The Weird and (Not Very) Wonderful History of the Super Bowl Halftime Show

New Kids On The Block (and a large number of small children) perform at 1991's Super Bowl XXV in Tampa, Florida.

For non-football types, the Super Bowl halftime show can be the only life raft in a confusing sea of frowning men wearing shoulder pads and over-long commercial breaks. And, since 1993, when Michael Jackson turned in his game-changing, five-song performance in Pasadena, standards for a successful halftime have been incredibly high.

No wonder. Super Bowl viewing figures haven't fallen under 100 million since 1981, and are more commonly closer to the 150 million mark—and that's in America alone.

When it's done right, the halftime show can be a source of national pride (as when U2 tried to heal the nation after 9/11). It can have an immediate and lasting impact on pop culture (Katy Perry's Left Shark will live on as a meme forever). And it can bring the country together during turbulent times (everyone stopped thinking about 2017's divisive inauguration the second Lady Gaga threw herself off the top of that stadium).

So it's easy to forget quite how much the pre-Jackson Super Bowl halftime, well, sucked.

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Going all the way back to the beginning, the first three halftime shows ('67-'69) consisted simply of marching bands. In 1970, when the NFL decided to jazz things up for Super Bowl IV in New Orleans, it saw fit to give America a surreal reenactment of the 1815 Battle of New Orleans. Cannons, on-field "deaths" and Carol Channing singing "When the Saints Go Marching In" were all involved. (All of which makes Black Eyed Peas' Tron musical in 2011 look perfectly fine.)

Carol Channing was invited back again two years later, when Ella Fitzgerald and Al Hirt performed a rendition of "Mack the Knife" as part of a single-song "tribute to Louis Armstrong." And by '73, Andy Williams had been dragged in to pelt the crowd with two easy listening gems while the Michigan Marching Band did its thing.

Despite the fact that the flashiest thing about Williams' performance was his belt, in subsequent years, the decision was made to return to simpler times. For the next 15 years, marching bands performing a grab bag of "themes" dominated.

These regimented "salutes" ranged from fairly reasonable celebrations (America's bicentennial, "the Big Band era," Hollywood's 100th Anniversary), to totally random subjects (Duke Ellington, the Caribbean, Motown). And in between, there were moments of abject surreality ("World of Children's Dreams," "KaleidoSUPERscope" and "Beat of the Future," anyone?)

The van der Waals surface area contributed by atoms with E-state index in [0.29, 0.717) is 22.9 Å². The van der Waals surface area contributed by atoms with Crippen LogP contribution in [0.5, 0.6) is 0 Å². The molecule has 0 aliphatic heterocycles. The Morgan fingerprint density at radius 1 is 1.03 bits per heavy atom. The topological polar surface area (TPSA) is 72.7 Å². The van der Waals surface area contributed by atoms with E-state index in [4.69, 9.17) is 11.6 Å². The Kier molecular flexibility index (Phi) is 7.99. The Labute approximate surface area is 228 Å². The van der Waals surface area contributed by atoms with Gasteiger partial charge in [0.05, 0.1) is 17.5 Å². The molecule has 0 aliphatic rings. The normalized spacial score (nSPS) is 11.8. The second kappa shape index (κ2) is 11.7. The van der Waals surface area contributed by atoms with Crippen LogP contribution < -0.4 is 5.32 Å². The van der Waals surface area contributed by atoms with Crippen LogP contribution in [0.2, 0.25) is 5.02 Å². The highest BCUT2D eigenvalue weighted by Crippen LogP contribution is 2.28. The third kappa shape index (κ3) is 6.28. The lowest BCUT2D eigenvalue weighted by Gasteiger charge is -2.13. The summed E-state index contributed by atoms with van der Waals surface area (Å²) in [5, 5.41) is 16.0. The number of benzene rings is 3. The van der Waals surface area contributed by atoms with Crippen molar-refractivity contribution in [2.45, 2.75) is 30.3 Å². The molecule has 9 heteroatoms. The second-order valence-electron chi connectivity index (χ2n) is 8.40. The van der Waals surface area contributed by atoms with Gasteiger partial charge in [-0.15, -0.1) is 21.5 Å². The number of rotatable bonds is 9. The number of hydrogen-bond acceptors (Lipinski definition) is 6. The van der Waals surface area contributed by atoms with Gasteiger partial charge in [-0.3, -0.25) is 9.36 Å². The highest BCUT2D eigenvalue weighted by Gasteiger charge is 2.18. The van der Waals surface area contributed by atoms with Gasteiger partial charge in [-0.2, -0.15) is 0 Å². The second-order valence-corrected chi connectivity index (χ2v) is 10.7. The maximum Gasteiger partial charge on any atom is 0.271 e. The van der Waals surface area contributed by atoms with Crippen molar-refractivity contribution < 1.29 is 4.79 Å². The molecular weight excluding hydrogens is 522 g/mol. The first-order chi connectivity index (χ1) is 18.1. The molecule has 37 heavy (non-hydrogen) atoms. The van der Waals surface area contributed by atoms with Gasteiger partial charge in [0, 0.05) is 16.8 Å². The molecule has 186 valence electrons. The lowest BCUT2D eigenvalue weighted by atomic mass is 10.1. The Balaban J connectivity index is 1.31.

Occasionally, flagrant advertising would interrupt proceedings—even more so than Pepsi does now. The most egregious example of this was 1977's "It's a Small World." Produced by The Walt Disney Company, the halftime exhibition featured grinning but under-utilized Mouseketeers, a human reproduction of Disneyland's "It's a Small World" ride and, for reasons that remain unclear, green-hooded figures waving white sheets in formations that made... nothing.

1987's "Hollywood's 100th Anniversary" special with George Burns, as well as New Kids On The Block's weird, child-laden set in 1991 also served as thinly-veiled Disney commercials.

As late as 1989, the Super Bowl halftime show was such a mess, the NFL thought nothing of bringing in Elvis Presto, a magician and Elvis impersonator who spent his time on the field doing one large-scale card trick for the stadium, then a bunch of smaller illusions while singing "Do You Love Me" by The Contours—instead of, you know, an Elvis song.

The most noteworthy halftime of that period came in 1988 with a show that answered the question: What happens when you have too many ideas and decide to do all of them at the same time?

The final result, featuring 88 grand pianos, 44 Rockettes, four dudes on roller skates, an untold number of "dancersizers," hundreds of cheerleaders, "the biggest big band ever to swing" and—wouldn't you know it?—Chubby Checker, is the single most entertaining (and unintentionally hilarious) halftime show of all time. Behold its majesty:

In the last 25 years, the strides made by the Super Bowl halftime show are immense. But we still find reasons to quibble. For every Destiny's Child reunion, there is a Bruno Mars trying (and failing) to make it work with Red Hot Chili Peppers. For every Prince flawlessly powering through a thunderstorm, there is an Adam Levine assuming that removing his shirt constitutes a grand finale. And for every inter-generationally loved Bruce Springsteen set, there's an M.I.A. middle finger or a Janet Jackson nipple guard.

In 2020, there are three guarantees when it comes to the Super Bowl halftime show. It will be spectacular, it won't please everyone and, even at it's worst, it's still about a million times better than it was in its fledgling years. So this Sunday, if you happen to end up sitting next to someone complaining about Jennifer Lopez and Shakira not shimmying hard enough, feel free to send them a gentle reminder of how bad things used to be. The Peanuts-related fever dream below ought to do it.